Virginia Football Notes: Increased Focus On Recruiting Proved Fruitful For Cavaliers

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Between April 17 and May 12, the University of Virginia football program received eight verbal commitments in the class of 2021 and announced the signing of three transfers, including two graduate transfers who will be eligible to play this season.

With spring football canceled because of the coronavirus, Virginia football head coach Bronco Mendenhall and staff turned their attention to the recruiting trail. Virtual visits surfaced as a substitute to in-person official and unofficial experiences, and Mendenhall made sure his staff was ready.

“I’m not sure how many times you’ve heard me say it, but organizations are designed for the results they get,” Mendenhall said in a video conference session with media on Thursday (May 21). “We’ve just shifted a lot of our focus that would have been on our team from spring practice into the talent acquisition and the selection process, and so we’ve put increased emphasis on it. We’ve designed protocols and processes that utilize technology and we’ve worked really hard. Coming off the success and the growth of our program over the past four years, we have momentum. We are leveraging that. Our messaging is really precise and we put that with the right processes and the right emphasis, and the yield is reflecting that.”

“Human interaction,” Mendenhall said, was/is the most difficult part of recruiting virtually.

“There’s usually some intuition and a feel and a sense that you get when you’re with somebody in person,” Mendenhall said. “We’ve really tried to be just so authentic and transparent through the virtual world that they could see exactly what they’re getting and who we are, and it’s been pretty much reciprocated on their part. Just the lack of human interaction has made it a little bit more disconnected. We’ve had to work around that really hard to ensure that we could resolve any concerns and have the same relationship depth that we could of as if we were in person, and we worked hard on doing that.”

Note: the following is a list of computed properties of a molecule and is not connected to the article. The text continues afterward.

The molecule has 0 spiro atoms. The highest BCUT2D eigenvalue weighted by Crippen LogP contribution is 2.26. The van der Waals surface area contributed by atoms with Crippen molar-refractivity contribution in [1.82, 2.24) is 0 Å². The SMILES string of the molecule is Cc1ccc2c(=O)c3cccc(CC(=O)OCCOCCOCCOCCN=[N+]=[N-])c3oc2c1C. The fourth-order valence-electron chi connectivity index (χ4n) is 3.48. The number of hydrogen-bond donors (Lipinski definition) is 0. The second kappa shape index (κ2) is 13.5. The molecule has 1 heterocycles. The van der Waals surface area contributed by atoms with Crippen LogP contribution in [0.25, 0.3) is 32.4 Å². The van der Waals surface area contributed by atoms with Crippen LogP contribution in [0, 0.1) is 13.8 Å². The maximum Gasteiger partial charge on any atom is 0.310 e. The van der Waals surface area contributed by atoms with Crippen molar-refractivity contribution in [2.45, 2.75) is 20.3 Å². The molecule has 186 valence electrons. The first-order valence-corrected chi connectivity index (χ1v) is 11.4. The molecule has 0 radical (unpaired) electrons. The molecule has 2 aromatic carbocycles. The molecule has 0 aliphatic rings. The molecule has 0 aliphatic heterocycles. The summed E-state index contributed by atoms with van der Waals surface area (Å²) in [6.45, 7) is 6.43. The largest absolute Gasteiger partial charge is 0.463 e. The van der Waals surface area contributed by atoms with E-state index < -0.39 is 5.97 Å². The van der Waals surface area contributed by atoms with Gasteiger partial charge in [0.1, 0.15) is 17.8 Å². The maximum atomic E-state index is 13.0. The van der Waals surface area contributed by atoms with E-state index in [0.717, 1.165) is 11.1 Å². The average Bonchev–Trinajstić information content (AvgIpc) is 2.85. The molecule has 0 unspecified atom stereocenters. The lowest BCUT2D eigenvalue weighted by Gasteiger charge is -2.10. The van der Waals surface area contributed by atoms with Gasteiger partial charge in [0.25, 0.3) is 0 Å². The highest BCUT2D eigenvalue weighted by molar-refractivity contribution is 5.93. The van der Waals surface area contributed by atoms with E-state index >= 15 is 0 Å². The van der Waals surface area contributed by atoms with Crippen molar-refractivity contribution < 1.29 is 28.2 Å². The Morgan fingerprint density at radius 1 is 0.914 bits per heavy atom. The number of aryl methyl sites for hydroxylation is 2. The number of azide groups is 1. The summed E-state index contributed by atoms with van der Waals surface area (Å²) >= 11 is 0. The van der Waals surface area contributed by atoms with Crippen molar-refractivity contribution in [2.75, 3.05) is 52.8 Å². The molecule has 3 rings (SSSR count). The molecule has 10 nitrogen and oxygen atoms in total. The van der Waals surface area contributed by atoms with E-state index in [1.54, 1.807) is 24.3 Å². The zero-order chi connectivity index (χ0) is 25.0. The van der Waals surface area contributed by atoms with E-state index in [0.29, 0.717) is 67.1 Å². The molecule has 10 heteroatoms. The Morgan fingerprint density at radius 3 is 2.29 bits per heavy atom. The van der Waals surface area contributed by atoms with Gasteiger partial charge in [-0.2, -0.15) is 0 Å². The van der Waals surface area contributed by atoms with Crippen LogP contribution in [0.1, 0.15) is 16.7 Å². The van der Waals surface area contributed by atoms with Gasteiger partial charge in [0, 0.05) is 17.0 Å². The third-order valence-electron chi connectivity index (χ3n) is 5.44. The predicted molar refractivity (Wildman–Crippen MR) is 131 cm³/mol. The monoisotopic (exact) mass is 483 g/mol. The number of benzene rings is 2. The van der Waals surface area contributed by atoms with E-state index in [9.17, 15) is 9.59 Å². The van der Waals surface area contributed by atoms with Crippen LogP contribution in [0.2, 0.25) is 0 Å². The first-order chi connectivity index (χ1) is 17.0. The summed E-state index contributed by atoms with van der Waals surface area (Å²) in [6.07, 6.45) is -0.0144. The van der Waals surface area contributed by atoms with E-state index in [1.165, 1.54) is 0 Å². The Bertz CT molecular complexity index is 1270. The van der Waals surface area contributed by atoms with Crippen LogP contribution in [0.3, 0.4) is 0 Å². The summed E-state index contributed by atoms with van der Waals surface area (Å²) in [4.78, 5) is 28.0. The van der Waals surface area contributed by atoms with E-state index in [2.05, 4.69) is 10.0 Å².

An outstanding virtual visit experience swayed top defensive recruit Josh McCarron to Virginia.

Rivals.com 4-star outside linebacker prospect Josh McCarron committed to the Hoos without having ever been on Grounds. He was sold on UVA by a virtual visit and announced his pledge on April 21. The Cavaliers added seven more rising high school senior commits in the ensuing two-plus weeks following McCarron’s decision.

“I had done a couple of [virtual visits],” said the rising senior standout out of the state of Washington in this EDGE Q&A. “They all take about an hour. I give UVA a lot of credit. I’d say they did the best job of bringing UVA to a recruit. I was online with an academic advisor, then [Deputy Athletics Director] Ted White, all while K-Popp was on the phone. I told someone from Scorebook Live in an interview earlier that I was 100% ready to commit to Cal last week, but UVA brought the heat. When I got off the phone, my mom was there. She cried and hugged me because she knew.”

Mendenhall was asked if he is concerned about decommitments once in-person visits are allowed. Virginia currently boasts 13 pledges in the class of 2021.

“Not necessarily,” Mendenhall answered. “I think the amount of communication and the time and the energy and the relationships we’ve built, be it virtually, is still grounding, unifying, and galvanizing. The only real issue to me isn’t necessarily that it’s been virtually. It’s just that with recruiting as fast as it is now and as early, there is just the matter of if you’re effective building relationships and then delivering on the things that you’ve mentioned have happened for young people in your program, then there’s really very little risk that they change. If for some reason those deliverables don’t come through over a longer time frame, then sometimes they have the option to change their mind. So time would be more of the context I would put that in.”

Offensive Line Recruiting

Athens Academy (Athens, GA) defensive lineman pledge Hugh Laughlin has the potential to play on the offensive line on the next level. Some schools recruited him to play offense, in fact. Virginia is recruiting him initially as a defensive lineman, though, which means the Hoos are still in search for their first offensive line commitment in the 2021 Class.

Coach Mendenhall cannot discuss specific recruits, but he did provide an update on the amount of offensive line prospects he hopes to sign in this class.

“We have a number of players that we want at the offensive line position, as we do at each position,” Mendenhall said. “That number has required us to go after five offensive linemen in our first four recruiting classes. That’s what the numbers say we needed. We need four this year. It’s taken four years to have the offensive line become healthy in numbers and quality, but we still need in this upcoming class four more according to our numbers, and then you should see the numbers drop down significantly per year as we become more reloading rather than rebuilding.”